* German bonds stabilise as heavy selling pressure eases
* Doubt over U.S fiscal problems injects note of caution
* Busy supply schedule sees Netherlands, Austria tap market
LONDON, Jan 8 (Reuters) - German government bond prices stood unchanged on Tuesday as investors sought to draw a line under last week's steep selloff though technical charts signalled the fall may not be finished yet.
Benchmark German Bund futures dropped by three points last week after a late deal by U.S. policymakers to avert a damaging fiscal contraction pushed investors to buy riskier assets.
"We're seeing a bit of stability returning to the Bund market at the moment," said Nick Stamenkovic, strategist at RIA Capital Markets in Edinburgh.
"Investors are a bit nervous ahead of the upcoming U.S. earning season and we've still got the debt limit discussions to come in the U.S. as well as Italian elections next month."
The U.S. budget deal struck last week was seen as only the first step to resolving the political deadlock over fiscal policy, with some in the market preparing for a protracted debate on raising the country's borrowing ceiling.
After initially opening higher, Bund future prices were last unchanged at 143.06, with some traders betting that a small rebound seen on Monday had further to run.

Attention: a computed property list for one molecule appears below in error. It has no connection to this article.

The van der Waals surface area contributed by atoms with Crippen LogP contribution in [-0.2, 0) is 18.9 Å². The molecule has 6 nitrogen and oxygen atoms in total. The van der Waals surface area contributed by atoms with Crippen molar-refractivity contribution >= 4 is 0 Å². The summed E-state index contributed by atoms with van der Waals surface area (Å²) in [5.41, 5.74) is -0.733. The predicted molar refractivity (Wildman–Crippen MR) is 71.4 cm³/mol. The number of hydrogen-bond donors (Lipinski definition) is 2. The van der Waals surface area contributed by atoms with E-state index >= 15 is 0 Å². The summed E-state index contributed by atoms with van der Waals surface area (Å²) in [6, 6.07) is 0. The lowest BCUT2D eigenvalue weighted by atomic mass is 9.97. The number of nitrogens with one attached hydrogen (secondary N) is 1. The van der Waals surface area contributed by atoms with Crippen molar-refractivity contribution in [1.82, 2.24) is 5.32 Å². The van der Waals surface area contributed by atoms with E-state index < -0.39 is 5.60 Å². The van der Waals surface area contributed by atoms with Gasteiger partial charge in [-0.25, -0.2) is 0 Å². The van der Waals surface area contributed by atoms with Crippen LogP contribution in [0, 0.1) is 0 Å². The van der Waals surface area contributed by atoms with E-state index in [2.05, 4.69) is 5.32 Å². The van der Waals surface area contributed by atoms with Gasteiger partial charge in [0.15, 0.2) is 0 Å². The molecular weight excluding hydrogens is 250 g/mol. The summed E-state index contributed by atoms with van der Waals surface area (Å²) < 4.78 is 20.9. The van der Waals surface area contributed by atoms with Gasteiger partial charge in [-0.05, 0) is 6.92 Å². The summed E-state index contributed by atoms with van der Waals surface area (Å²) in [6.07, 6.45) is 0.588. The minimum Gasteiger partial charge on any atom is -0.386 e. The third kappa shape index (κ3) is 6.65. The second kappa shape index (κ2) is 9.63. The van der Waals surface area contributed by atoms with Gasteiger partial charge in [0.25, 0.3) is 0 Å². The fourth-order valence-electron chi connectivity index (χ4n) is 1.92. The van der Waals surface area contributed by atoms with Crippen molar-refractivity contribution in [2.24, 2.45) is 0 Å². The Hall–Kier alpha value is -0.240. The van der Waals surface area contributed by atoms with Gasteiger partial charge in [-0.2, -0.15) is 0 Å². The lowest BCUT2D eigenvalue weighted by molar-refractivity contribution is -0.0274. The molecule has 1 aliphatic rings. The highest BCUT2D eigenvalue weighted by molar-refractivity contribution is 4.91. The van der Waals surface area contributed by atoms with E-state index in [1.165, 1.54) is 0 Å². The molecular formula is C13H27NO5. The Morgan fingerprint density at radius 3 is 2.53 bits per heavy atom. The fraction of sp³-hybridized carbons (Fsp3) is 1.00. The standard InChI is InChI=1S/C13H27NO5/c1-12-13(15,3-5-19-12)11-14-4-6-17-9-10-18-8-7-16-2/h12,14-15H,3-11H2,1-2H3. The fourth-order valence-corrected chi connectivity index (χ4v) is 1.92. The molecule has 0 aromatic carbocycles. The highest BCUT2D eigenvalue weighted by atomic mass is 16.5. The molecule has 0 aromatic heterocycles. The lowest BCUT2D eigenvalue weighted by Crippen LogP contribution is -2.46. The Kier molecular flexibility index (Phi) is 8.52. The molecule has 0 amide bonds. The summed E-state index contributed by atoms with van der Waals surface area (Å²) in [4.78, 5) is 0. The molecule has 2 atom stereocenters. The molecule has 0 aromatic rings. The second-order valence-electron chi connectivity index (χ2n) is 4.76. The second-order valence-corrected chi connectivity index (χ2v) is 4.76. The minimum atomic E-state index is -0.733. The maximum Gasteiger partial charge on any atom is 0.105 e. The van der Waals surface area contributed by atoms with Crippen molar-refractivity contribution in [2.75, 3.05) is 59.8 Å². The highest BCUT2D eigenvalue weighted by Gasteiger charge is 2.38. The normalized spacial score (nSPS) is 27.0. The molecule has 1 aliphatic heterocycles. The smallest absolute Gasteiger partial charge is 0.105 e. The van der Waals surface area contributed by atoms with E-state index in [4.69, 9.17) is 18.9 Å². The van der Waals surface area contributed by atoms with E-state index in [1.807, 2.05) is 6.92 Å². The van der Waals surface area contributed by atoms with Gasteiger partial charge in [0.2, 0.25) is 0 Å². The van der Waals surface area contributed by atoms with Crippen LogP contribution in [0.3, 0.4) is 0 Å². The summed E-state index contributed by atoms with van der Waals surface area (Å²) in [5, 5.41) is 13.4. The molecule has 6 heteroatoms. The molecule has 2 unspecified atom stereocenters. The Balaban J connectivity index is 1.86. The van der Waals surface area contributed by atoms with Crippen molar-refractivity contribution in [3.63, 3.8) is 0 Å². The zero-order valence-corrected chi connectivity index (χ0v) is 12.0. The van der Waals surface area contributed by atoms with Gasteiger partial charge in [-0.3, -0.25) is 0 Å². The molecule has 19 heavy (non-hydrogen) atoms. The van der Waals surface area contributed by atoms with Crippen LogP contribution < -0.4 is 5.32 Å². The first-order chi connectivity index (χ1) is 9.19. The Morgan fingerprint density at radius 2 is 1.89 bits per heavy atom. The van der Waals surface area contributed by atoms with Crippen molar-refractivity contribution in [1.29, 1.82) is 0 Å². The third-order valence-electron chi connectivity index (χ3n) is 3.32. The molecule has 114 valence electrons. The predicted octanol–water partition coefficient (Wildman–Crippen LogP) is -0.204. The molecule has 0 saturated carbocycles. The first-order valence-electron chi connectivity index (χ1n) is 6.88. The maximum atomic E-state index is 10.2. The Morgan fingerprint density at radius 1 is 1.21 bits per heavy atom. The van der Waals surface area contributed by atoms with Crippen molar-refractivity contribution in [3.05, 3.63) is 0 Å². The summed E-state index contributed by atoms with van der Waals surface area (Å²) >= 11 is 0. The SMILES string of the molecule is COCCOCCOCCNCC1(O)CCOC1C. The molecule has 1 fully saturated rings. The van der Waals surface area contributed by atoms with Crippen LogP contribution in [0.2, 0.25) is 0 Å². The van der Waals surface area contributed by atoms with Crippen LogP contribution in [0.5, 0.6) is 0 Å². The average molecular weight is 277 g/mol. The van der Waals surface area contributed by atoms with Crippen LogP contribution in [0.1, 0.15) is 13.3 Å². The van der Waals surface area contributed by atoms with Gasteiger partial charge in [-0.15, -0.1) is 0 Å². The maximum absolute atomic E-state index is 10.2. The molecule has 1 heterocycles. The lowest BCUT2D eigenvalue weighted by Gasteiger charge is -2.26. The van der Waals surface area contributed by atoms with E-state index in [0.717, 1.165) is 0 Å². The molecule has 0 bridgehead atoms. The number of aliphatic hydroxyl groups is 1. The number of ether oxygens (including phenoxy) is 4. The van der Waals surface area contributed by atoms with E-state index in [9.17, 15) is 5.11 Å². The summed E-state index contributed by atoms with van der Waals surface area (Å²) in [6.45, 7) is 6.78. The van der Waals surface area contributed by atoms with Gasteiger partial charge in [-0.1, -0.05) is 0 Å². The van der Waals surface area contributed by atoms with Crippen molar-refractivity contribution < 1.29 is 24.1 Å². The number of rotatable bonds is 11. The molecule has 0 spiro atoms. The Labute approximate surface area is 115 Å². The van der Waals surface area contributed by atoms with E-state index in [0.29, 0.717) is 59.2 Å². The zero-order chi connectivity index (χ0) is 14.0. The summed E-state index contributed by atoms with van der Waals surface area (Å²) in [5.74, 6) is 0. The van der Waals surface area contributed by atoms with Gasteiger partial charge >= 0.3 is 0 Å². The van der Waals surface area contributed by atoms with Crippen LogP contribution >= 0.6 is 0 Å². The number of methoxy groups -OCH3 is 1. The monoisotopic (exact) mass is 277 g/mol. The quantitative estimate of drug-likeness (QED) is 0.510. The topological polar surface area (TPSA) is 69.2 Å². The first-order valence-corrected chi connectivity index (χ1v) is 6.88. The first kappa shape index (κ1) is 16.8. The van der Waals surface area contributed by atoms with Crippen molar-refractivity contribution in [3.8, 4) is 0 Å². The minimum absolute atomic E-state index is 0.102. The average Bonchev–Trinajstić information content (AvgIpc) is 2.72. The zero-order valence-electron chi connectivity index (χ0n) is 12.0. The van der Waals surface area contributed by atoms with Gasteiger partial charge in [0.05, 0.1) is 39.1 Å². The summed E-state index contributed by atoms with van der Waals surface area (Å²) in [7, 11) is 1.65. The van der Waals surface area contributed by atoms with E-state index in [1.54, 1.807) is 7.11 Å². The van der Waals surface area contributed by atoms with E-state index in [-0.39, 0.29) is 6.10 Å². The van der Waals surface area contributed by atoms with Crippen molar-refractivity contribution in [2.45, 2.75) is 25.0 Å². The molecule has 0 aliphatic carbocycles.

"Last week's selloff looks a bit overdone and we're starting to retrace that now. For choice I'd look to play this market from the long side," a trader said, referring to bets that Bunds would rise.
Despite the stabilisation in prices, technical charts still showed Bunds were vulnerable to further selloffs.
"The risk of renewed declines is not over yet and therefore potential for another rise in yields prevails," said analysts at Helaba Landesbank Hessen-Thueringen, citing a breach of the 100- and 200-day moving averages as well as a push through long-term downtrends.
The session features a busy supply schedule with top-rated sovereigns Austria the Netherlands issuing bonds while bailed-out Ireland plans a further step in its return to debt issuance with a five-year bond syndication.
Irish five-year yields rose 6 basis points on the day to 3.41 percent. A market source told IFR, a Thomson Reuters service, Dublin was taking indications of interest in the bond in the mid-swaps plus 260 basis points area.
Spain, at the frontline of the debt crisis and expected by many to turn to official lenders for a bailout in 2013, will detail how much money it needs to raise this year at around 1000 GMT.
"One of the key issues going forward is whether the amount of supply that Spain faces this year will eventually force them into the hands of the ECB. I think it probably will but it doesn't look as though there's any rush," Stamenkovic said.
The Netherlands began its 2013 fundraising by selling 3.2 billion euros of three-year bonds at an average yield of 0.318 percent.
It was the first euro zone bond issued with a collective action clause -- a measure designed to make debt restructurings easier to manage. Since the beginning of this year, all new sovereign bond issues from the region must contain CACs.
Barclays Capital analysts said the inclusion of the clause was not expected to make a difference at Tuesday's auction, highlighting pre-issue prices that showed the bond traded only slightly cheaper compared to other surrounding issues.